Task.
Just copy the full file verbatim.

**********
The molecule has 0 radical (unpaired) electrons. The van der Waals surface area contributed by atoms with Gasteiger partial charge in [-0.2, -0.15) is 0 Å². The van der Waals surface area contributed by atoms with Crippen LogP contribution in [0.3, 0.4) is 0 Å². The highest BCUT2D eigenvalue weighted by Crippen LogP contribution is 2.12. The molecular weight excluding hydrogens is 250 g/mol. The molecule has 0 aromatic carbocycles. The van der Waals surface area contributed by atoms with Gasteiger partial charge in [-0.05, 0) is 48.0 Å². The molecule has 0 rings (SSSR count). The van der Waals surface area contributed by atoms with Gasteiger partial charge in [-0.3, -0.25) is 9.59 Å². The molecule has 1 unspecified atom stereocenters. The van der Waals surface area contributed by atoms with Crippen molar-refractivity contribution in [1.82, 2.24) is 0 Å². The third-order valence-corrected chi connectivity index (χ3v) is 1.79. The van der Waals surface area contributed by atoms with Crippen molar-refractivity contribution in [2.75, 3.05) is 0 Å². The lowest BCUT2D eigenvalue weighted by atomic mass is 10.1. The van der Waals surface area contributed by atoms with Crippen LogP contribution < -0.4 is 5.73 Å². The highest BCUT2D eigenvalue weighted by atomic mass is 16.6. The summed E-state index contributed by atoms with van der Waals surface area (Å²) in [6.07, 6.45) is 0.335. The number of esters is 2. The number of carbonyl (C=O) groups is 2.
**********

The molecule has 0 radical (unpaired) electrons. The van der Waals surface area contributed by atoms with Gasteiger partial charge in [-0.2, -0.15) is 0 Å². The van der Waals surface area contributed by atoms with Crippen LogP contribution in [0.3, 0.4) is 0 Å². The highest BCUT2D eigenvalue weighted by Crippen LogP contribution is 2.12. The molecular weight excluding hydrogens is 250 g/mol. The molecule has 0 aromatic carbocycles. The van der Waals surface area contributed by atoms with Gasteiger partial charge in [-0.05, 0) is 48.0 Å². The molecule has 0 rings (SSSR count). The van der Waals surface area contributed by atoms with Gasteiger partial charge in [-0.3, -0.25) is 9.59 Å². The molecule has 1 unspecified atom stereocenters. The van der Waals surface area contributed by atoms with Crippen molar-refractivity contribution in [1.82, 2.24) is 0 Å². The third-order valence-corrected chi connectivity index (χ3v) is 1.79. The van der Waals surface area contributed by atoms with Crippen molar-refractivity contribution in [2.75, 3.05) is 0 Å². The lowest BCUT2D eigenvalue weighted by atomic mass is 10.1. The van der Waals surface area contributed by atoms with Crippen LogP contribution < -0.4 is 5.73 Å². The highest BCUT2D eigenvalue weighted by atomic mass is 16.6. The summed E-state index contributed by atoms with van der Waals surface area (Å²) in [6.07, 6.45) is 0.335. The number of esters is 2. The number of carbonyl (C=O) groups is 2.